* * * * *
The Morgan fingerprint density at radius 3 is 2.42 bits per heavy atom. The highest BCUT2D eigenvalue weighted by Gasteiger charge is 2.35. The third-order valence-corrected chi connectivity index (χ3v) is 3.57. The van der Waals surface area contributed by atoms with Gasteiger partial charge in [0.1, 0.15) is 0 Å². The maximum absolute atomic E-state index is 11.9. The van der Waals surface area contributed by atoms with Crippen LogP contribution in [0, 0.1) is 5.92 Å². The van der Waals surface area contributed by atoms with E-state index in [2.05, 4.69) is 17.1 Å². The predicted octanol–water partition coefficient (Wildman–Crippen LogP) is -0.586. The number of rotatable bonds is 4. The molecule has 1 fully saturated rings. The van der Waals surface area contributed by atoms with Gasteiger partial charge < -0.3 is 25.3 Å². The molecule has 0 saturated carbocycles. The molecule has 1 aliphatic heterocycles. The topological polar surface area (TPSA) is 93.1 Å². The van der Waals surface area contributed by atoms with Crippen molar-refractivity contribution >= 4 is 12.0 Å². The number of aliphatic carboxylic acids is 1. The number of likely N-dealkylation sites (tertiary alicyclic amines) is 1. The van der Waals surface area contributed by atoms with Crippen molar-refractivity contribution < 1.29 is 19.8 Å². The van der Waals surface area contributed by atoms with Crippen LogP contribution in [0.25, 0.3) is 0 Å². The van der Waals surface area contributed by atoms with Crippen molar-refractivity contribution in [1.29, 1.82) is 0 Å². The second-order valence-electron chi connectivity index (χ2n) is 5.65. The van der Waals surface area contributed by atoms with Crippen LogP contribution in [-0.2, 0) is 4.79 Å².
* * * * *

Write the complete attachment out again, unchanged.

The Morgan fingerprint density at radius 3 is 2.42 bits per heavy atom. The highest BCUT2D eigenvalue weighted by Gasteiger charge is 2.35. The third-order valence-corrected chi connectivity index (χ3v) is 3.57. The van der Waals surface area contributed by atoms with Gasteiger partial charge in [0.1, 0.15) is 0 Å². The maximum absolute atomic E-state index is 11.9. The van der Waals surface area contributed by atoms with Crippen LogP contribution in [0, 0.1) is 5.92 Å². The van der Waals surface area contributed by atoms with E-state index in [2.05, 4.69) is 17.1 Å². The predicted octanol–water partition coefficient (Wildman–Crippen LogP) is -0.586. The number of rotatable bonds is 4. The molecule has 1 fully saturated rings. The van der Waals surface area contributed by atoms with Gasteiger partial charge < -0.3 is 25.3 Å². The molecule has 0 saturated carbocycles. The molecule has 1 aliphatic heterocycles. The topological polar surface area (TPSA) is 93.1 Å². The van der Waals surface area contributed by atoms with Crippen molar-refractivity contribution >= 4 is 12.0 Å². The number of aliphatic carboxylic acids is 1. The number of likely N-dealkylation sites (tertiary alicyclic amines) is 1. The van der Waals surface area contributed by atoms with Crippen molar-refractivity contribution < 1.29 is 19.8 Å². The van der Waals surface area contributed by atoms with Crippen LogP contribution in [0.25, 0.3) is 0 Å². The van der Waals surface area contributed by atoms with Crippen molar-refractivity contribution in [1.29, 1.82) is 0 Å². The second-order valence-electron chi connectivity index (χ2n) is 5.65. The van der Waals surface area contributed by atoms with Crippen LogP contribution in [-0.2, 0) is 4.79 Å².